Typhoid Rates and the Public Acquisition of Private Waterwork, 1880â€“1920
The Journal of Economic History, 1999, vol. 59, issue 4, 927-948
Progressive-Era reformers claimed typhoid, a waterborne disease, was more prevalent in cities with private water companies than in cities with public water companies. This article tests this claim for the 1880 to 1920 period. The evidence suggests private companies invested in water filters more often than public companies, and that switching from private to public provision of water did little to improve typhoid rates.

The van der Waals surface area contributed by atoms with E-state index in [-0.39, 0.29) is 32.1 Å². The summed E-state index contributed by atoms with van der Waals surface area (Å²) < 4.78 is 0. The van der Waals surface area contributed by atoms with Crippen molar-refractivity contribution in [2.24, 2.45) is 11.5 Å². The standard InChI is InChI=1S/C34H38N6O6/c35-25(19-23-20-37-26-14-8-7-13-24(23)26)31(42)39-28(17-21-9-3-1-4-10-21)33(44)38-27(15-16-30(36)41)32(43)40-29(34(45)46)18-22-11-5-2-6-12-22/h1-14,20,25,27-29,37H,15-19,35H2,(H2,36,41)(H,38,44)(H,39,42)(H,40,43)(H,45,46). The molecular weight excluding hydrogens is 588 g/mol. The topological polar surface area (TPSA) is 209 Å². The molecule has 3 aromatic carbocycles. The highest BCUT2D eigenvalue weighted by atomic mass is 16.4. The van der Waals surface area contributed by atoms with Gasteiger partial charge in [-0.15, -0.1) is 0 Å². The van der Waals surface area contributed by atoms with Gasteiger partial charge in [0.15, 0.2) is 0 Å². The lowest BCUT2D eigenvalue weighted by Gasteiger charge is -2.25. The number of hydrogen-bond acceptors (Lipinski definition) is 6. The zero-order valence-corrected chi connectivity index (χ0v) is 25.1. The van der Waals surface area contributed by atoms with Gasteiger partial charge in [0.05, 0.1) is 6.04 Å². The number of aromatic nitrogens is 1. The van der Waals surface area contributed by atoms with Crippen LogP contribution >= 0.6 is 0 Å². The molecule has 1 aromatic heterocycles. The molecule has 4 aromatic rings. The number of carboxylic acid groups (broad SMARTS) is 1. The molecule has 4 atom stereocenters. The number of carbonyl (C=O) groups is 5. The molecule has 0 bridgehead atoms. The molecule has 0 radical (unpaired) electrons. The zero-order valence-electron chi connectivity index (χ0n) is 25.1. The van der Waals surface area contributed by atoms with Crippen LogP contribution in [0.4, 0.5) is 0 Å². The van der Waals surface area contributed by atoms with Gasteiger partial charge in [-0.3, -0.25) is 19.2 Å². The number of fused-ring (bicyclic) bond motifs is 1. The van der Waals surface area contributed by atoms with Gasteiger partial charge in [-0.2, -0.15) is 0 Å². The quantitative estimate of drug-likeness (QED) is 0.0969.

References: Add references at CitEc
Citations: View citations in EconPapers (14) Track citations by RSS feed
Downloads: (external link)
https://www.cambridge.org/core/product/identifier/ ... type/journal_article link to article abstract page (text/html)
This item may be available elsewhere in EconPapers: Search for items with the same title.
Export reference: BibTeX
RIS (EndNote, ProCite, RefMan)
Persistent link: https://EconPapers.repec.org/RePEc:cup:jechis:v:59:y:1999:i:04:p:927-948_02
Access Statistics for this article
More articles in The Journal of Economic History from Cambridge University Press Cambridge University Press, UPH, Shaftesbury Road, Cambridge CB2 8BS UK.
Bibliographic data for series maintained by Keith Waters ().